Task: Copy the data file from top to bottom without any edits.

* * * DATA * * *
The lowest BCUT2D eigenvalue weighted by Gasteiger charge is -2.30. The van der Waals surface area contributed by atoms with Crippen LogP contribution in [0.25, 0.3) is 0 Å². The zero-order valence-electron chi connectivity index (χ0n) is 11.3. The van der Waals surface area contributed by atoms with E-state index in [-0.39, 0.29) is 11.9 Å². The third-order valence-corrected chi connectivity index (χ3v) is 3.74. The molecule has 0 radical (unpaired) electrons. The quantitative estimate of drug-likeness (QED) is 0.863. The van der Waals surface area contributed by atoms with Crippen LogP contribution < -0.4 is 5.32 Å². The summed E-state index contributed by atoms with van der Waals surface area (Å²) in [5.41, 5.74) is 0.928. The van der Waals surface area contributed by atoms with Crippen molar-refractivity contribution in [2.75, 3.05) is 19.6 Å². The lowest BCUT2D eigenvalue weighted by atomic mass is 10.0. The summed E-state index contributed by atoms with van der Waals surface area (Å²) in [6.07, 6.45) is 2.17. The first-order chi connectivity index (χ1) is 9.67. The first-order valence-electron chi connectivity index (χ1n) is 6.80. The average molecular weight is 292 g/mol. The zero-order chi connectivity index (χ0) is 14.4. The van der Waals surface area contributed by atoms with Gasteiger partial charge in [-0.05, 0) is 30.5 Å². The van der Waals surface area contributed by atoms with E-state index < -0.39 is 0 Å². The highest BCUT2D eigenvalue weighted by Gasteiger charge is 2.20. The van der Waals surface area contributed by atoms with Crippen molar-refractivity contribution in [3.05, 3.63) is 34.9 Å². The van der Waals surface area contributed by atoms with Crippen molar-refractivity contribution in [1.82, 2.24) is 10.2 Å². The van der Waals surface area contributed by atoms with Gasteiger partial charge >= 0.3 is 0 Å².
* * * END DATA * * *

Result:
The lowest BCUT2D eigenvalue weighted by Gasteiger charge is -2.30. The van der Waals surface area contributed by atoms with Crippen LogP contribution in [0.25, 0.3) is 0 Å². The zero-order valence-electron chi connectivity index (χ0n) is 11.3. The van der Waals surface area contributed by atoms with E-state index in [-0.39, 0.29) is 11.9 Å². The third-order valence-corrected chi connectivity index (χ3v) is 3.74. The molecule has 0 radical (unpaired) electrons. The quantitative estimate of drug-likeness (QED) is 0.863. The van der Waals surface area contributed by atoms with Crippen LogP contribution < -0.4 is 5.32 Å². The summed E-state index contributed by atoms with van der Waals surface area (Å²) in [5.41, 5.74) is 0.928. The van der Waals surface area contributed by atoms with Crippen molar-refractivity contribution in [2.75, 3.05) is 19.6 Å². The lowest BCUT2D eigenvalue weighted by atomic mass is 10.0. The summed E-state index contributed by atoms with van der Waals surface area (Å²) in [6.07, 6.45) is 2.17. The first-order chi connectivity index (χ1) is 9.67. The first-order valence-electron chi connectivity index (χ1n) is 6.80. The average molecular weight is 292 g/mol. The zero-order chi connectivity index (χ0) is 14.4. The van der Waals surface area contributed by atoms with Gasteiger partial charge in [-0.05, 0) is 30.5 Å². The van der Waals surface area contributed by atoms with E-state index < -0.39 is 0 Å². The highest BCUT2D eigenvalue weighted by Gasteiger charge is 2.20. The van der Waals surface area contributed by atoms with Crippen molar-refractivity contribution in [3.05, 3.63) is 34.9 Å². The van der Waals surface area contributed by atoms with Crippen molar-refractivity contribution in [1.82, 2.24) is 10.2 Å². The van der Waals surface area contributed by atoms with Gasteiger partial charge >= 0.3 is 0 Å².